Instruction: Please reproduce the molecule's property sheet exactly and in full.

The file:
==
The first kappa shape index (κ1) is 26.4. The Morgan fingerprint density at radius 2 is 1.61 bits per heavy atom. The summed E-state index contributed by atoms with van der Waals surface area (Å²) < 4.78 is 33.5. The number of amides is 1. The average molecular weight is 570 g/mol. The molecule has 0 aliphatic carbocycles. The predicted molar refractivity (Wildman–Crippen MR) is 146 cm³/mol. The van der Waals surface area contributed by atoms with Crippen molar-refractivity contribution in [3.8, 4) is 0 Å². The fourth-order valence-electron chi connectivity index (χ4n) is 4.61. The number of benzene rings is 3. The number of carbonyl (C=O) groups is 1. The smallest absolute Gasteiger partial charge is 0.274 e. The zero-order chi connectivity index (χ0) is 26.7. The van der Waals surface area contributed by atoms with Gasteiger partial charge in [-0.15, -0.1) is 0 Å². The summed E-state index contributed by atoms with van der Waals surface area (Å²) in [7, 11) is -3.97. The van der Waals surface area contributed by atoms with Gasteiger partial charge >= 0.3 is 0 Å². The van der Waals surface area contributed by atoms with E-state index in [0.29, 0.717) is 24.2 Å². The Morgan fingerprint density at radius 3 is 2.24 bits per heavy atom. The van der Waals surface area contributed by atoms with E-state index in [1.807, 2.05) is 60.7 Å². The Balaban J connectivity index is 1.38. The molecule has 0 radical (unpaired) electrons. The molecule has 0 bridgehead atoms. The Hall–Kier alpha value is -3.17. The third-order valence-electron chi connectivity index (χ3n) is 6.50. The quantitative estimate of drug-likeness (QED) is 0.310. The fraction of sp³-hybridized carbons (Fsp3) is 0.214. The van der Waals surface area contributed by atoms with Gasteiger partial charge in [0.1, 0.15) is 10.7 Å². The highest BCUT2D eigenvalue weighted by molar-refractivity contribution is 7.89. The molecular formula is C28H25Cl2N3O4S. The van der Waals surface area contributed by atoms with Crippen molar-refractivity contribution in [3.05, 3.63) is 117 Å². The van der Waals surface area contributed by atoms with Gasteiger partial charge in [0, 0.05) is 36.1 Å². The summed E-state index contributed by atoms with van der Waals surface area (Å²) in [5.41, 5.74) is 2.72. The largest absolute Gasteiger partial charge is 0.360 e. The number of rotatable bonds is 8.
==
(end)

The first kappa shape index (κ1) is 26.4. The Morgan fingerprint density at radius 2 is 1.61 bits per heavy atom. The summed E-state index contributed by atoms with van der Waals surface area (Å²) < 4.78 is 33.5. The number of amides is 1. The average molecular weight is 570 g/mol. The molecule has 0 aliphatic carbocycles. The predicted molar refractivity (Wildman–Crippen MR) is 146 cm³/mol. The van der Waals surface area contributed by atoms with Crippen molar-refractivity contribution in [3.8, 4) is 0 Å². The fourth-order valence-electron chi connectivity index (χ4n) is 4.61. The number of benzene rings is 3. The number of carbonyl (C=O) groups is 1. The smallest absolute Gasteiger partial charge is 0.274 e. The zero-order chi connectivity index (χ0) is 26.7. The van der Waals surface area contributed by atoms with Gasteiger partial charge in [-0.15, -0.1) is 0 Å². The summed E-state index contributed by atoms with van der Waals surface area (Å²) in [7, 11) is -3.97. The van der Waals surface area contributed by atoms with Gasteiger partial charge >= 0.3 is 0 Å². The van der Waals surface area contributed by atoms with E-state index in [0.29, 0.717) is 24.2 Å². The Morgan fingerprint density at radius 3 is 2.24 bits per heavy atom. The van der Waals surface area contributed by atoms with E-state index in [1.807, 2.05) is 60.7 Å². The Balaban J connectivity index is 1.38. The molecule has 0 radical (unpaired) electrons. The molecule has 0 bridgehead atoms. The Hall–Kier alpha value is -3.17. The third-order valence-electron chi connectivity index (χ3n) is 6.50. The quantitative estimate of drug-likeness (QED) is 0.310. The fraction of sp³-hybridized carbons (Fsp3) is 0.214. The van der Waals surface area contributed by atoms with Gasteiger partial charge in [0.1, 0.15) is 10.7 Å². The highest BCUT2D eigenvalue weighted by molar-refractivity contribution is 7.89. The molecular formula is C28H25Cl2N3O4S. The van der Waals surface area contributed by atoms with Crippen molar-refractivity contribution in [3.05, 3.63) is 117 Å². The van der Waals surface area contributed by atoms with Gasteiger partial charge in [0, 0.05) is 36.1 Å². The summed E-state index contributed by atoms with van der Waals surface area (Å²) in [5.41, 5.74) is 2.72. The largest absolute Gasteiger partial charge is 0.360 e. The number of rotatable bonds is 8.